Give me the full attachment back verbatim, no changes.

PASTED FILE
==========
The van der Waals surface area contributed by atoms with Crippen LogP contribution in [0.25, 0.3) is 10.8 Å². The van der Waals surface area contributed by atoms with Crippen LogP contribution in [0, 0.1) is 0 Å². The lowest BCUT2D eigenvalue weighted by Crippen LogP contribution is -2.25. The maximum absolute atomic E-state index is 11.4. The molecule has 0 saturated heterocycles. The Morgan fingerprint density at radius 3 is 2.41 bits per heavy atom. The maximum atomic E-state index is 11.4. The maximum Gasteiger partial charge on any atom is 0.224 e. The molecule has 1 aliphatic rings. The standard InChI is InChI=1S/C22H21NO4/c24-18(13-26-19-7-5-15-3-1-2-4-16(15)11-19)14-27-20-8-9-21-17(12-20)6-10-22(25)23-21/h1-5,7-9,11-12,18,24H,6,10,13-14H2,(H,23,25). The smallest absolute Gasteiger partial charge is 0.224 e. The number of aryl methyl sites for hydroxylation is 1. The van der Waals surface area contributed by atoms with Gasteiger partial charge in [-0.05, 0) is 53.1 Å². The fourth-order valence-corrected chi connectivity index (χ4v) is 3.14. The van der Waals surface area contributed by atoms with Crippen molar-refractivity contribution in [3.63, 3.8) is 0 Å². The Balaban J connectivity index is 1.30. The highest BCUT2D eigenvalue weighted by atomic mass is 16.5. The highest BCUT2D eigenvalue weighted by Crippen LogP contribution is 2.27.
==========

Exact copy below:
The van der Waals surface area contributed by atoms with Crippen LogP contribution in [0.25, 0.3) is 10.8 Å². The van der Waals surface area contributed by atoms with Crippen LogP contribution in [0, 0.1) is 0 Å². The lowest BCUT2D eigenvalue weighted by Crippen LogP contribution is -2.25. The maximum absolute atomic E-state index is 11.4. The molecule has 0 saturated heterocycles. The Morgan fingerprint density at radius 3 is 2.41 bits per heavy atom. The maximum atomic E-state index is 11.4. The maximum Gasteiger partial charge on any atom is 0.224 e. The molecule has 1 aliphatic rings. The standard InChI is InChI=1S/C22H21NO4/c24-18(13-26-19-7-5-15-3-1-2-4-16(15)11-19)14-27-20-8-9-21-17(12-20)6-10-22(25)23-21/h1-5,7-9,11-12,18,24H,6,10,13-14H2,(H,23,25). The smallest absolute Gasteiger partial charge is 0.224 e. The number of aryl methyl sites for hydroxylation is 1. The van der Waals surface area contributed by atoms with Gasteiger partial charge in [-0.05, 0) is 53.1 Å². The fourth-order valence-corrected chi connectivity index (χ4v) is 3.14. The van der Waals surface area contributed by atoms with Crippen molar-refractivity contribution in [3.63, 3.8) is 0 Å². The Balaban J connectivity index is 1.30. The highest BCUT2D eigenvalue weighted by atomic mass is 16.5. The highest BCUT2D eigenvalue weighted by Crippen LogP contribution is 2.27.